In order to prevent the first month’s rent being inflated, a varied level of rent can only be charged in the unlikely event of being agreed with the tenant after the tenancy has been entered into.

The Government’s response said that it would issue guidance on default fees. It also gives a boost to the expanding deposit replacement sector. The Committee had suggested that the Government assess the merits of alternatives to traditional deposits. The Government agreed to do so and will report back within six months.

Tenants Fee Ban to Cost Landlords, Letting Agents and Tenants, Government Admits

Tenants Fee Ban to Cost Landlords, Letting Agents and Tenants, Government Admits

Bill is a missed opportunity, RLA believes

However, the Residential Landlords Association (RLA) believes that the Tenant Fees Bill is a missed opportunity to make quicker and more lasting improvements to the private rental sector.

The organisation notes that the bill will take months to become law and then a considerable time to implement.

It argues that much quicker changes could and should be made to better enforce existing regulations designed to improve transparency around letting agent fees.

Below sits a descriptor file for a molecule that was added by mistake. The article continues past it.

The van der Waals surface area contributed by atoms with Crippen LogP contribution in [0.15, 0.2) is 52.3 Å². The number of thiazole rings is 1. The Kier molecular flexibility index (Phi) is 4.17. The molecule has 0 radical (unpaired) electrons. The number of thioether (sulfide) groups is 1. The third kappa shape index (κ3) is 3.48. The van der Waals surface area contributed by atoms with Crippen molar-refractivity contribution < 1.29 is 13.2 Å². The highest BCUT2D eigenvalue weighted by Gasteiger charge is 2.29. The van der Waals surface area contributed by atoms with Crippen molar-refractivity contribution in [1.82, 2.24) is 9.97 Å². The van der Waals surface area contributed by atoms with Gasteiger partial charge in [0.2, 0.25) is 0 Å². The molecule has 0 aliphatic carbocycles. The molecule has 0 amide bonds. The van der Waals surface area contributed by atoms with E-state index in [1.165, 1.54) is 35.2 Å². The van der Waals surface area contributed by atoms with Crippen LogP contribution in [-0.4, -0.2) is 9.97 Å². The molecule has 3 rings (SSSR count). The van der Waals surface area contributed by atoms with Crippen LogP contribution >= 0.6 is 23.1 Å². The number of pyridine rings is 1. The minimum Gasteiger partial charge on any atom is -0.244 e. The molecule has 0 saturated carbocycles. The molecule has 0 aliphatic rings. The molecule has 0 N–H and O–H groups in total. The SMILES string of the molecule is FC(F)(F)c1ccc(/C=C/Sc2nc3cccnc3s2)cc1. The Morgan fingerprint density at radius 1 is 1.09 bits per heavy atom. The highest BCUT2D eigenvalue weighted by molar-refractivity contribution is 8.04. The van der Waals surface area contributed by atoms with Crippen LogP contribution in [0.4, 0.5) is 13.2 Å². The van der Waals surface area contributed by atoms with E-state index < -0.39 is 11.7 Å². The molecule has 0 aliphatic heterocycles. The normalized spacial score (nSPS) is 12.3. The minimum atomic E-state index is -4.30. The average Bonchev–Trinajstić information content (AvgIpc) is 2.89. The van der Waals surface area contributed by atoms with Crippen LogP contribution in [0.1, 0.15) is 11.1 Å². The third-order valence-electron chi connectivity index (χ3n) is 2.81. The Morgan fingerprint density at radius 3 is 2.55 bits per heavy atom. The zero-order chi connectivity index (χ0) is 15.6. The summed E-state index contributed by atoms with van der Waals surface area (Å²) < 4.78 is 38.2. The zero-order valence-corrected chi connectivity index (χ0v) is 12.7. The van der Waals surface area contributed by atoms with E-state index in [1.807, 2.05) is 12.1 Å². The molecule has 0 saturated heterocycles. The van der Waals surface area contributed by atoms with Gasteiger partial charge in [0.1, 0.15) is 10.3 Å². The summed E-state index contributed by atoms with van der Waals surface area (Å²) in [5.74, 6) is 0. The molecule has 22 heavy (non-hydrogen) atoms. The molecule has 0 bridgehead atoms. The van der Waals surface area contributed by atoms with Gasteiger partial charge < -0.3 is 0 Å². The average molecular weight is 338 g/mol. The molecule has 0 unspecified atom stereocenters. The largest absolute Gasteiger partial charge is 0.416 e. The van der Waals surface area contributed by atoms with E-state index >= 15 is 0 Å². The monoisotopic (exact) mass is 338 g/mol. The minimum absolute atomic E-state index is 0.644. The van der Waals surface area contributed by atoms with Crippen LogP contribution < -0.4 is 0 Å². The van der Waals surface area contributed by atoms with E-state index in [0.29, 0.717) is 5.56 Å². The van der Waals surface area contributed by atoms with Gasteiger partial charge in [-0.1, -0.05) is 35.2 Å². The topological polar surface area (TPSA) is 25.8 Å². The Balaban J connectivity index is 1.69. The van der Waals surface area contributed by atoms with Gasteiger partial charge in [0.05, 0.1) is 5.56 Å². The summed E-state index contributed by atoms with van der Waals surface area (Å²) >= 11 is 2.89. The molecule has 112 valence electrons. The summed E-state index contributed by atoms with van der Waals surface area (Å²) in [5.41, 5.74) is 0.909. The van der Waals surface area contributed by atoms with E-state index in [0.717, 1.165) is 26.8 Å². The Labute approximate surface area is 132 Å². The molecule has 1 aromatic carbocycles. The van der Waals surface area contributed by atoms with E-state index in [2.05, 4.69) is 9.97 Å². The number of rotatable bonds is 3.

Since May 2015, the law has required letting agents to publish details of the fees they charge. Agents found breaking this law can be fined up to £5,000.

Figures published last year by the National Approved Letting Scheme (NALS) found that, after two years of the law coming into force, 93% of councils had failed to issue a single financial penalty to a letting agent for breaking the law. Only three penalty notices had been served across England for failure to display all relevant landlord and tenant fees.

At the same time, 59% of councils admitted that they do not consider the displaying of fees to be a high priority for the allocation of resources within Trading Standards, while 45% said they only undertake reactive enforcement activity.

Rather than banning letting agent fees charged to tenants, the RLA is calling for immediate action to better enforce the law as it currently stands. This includes the Government using powers it has so far failed to use to force agents to display the fees that they charge in more prominent positions and specify them in much greater detail.

The bill comes despite a warning from the Office for Budget Responsibility that banning fees charged to tenants could lead to rent rises, as a result of higher costs being passed onto landlords.